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Gordon Luke's story

‘It just blows me away how … whether it was 10 seconds or 30 seconds, I can’t really remember, but that had just stayed with me. For life … I’d rather not have it with me. And it gets me when I, sort of, least expect it. Just get angry.’

Gordon attended a Uniting Church high school in Western Australia in the 1990s. When he was about 14 years old he got a minor eye injury and went to the school’s medical centre. The usual nursing staff were not there. That day, Neil Rogers, who lived on the premises, was on duty.

Rogers inspected Gordon’s eye then told him to undo his belt. Gordon questioned why that was necessary and Rogers replied he needed to ‘check his glands’. Rogers then groped Gordon’s testicles.

That same day Gordon told his mother what had happened. The following day the headmaster, Mr Pritchard, questioned Gordon about it. Pritchard then said he would attend to the matter and that Gordon didn’t need to do anything further. He also told Gordon that Rogers was a registered nurse. However, to this day, Gordon has had doubt about that.

After that day, Gordon cannot recall ever seeing Rogers around the school again. There was no follow up from the headmaster and no one checked to see if Gordon was okay.

‘There were boys in my year who had suffered at the hands of a bloke called Jones and that was well known, even when I was a boy at [the school], and it had been uncovered. So, of any of the schools that should have been on top of this, [my school] should have been on top of this and understood what best practice should be.’

Most of Gordon’s memories of school are positive ones and he’s unsure of the impacts the abuse has had on his life. He’s had a successful professional career. He received counselling for depression, which he assumed was related to a difficult professional placement. However, he didn’t disclose the sexual abuse until the end of his therapy.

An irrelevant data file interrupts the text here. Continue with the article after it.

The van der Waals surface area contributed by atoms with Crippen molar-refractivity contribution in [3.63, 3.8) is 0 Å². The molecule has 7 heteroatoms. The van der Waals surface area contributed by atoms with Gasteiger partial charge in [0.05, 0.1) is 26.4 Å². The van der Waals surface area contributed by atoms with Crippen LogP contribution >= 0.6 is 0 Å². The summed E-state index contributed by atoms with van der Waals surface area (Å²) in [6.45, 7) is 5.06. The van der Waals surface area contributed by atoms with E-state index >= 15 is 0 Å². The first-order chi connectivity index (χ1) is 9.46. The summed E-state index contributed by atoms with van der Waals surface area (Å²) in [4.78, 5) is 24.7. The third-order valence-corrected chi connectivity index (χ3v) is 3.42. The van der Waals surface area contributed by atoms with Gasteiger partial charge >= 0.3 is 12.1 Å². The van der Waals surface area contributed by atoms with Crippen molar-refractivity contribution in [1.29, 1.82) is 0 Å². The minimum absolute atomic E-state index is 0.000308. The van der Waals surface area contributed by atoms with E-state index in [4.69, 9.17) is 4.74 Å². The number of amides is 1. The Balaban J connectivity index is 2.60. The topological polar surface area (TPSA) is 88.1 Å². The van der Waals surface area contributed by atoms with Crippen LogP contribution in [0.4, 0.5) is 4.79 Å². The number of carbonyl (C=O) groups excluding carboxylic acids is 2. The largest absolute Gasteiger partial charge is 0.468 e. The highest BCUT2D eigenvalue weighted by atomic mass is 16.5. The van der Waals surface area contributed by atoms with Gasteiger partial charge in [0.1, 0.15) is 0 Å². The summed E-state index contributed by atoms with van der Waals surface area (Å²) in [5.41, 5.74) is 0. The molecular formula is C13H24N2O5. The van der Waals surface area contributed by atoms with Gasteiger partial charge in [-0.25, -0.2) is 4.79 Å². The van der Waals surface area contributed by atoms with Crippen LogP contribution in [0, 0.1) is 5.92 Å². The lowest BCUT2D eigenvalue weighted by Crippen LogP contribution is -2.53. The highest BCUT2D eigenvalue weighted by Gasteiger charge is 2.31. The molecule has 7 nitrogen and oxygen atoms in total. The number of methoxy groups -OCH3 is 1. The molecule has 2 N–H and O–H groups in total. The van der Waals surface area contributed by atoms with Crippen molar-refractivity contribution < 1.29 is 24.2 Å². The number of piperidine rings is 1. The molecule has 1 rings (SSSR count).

Gordon does have anxieties around the abuse.

‘It was in the back of my mind that I didn’t want to be around kids because of this … It was like you always hear of people who are sexually abused become the abusers … I’ve told my family and I often wonder whether, you know, my sister worries about me around her kids and stuff like that.’

When Gordon was preparing to come to the Royal Commission he rang his mother to clarify what took place. ‘She actually can’t remember. And that’s an issue in itself and it makes me feel really upset.’

Now, over 20 years after the incident, Gordon feels an obligation to report it. He wants to ensure that Rogers is no longer close to children. Although it was difficult to find the contact details of the appropriate task force, Gordon has been in touch with the police, who he thought acted professionally. However, he hasn’t heard back from them as yet.

He has also recently visited the school and spoken at length with the current headmaster. The headmaster was ‘horrified’ to hear Gordon’s story but no apology was forthcoming from the school.

‘I compare my case to others who have suffered horrific incidents and … I want to make it clear that there have been times where I’ve thought … “I don’t have the right to report this because it was a small incident” … but it has affected me and I just think part of that issue is because there are people out there who do this to kids … and they get away with it. And what he did to me was, I think, cut off pretty quick because of the way I reacted. But I don’t know what he did to other boys.

‘I just don’t know whether it’s good for me or not’, Gordon told the Commissioner when he considered how much he should talk about his abuse. ‘I work for an organisation … it’s kind of macho. Do you want to be that guy who …? But then, I want to be that guy that might help someone as well.’

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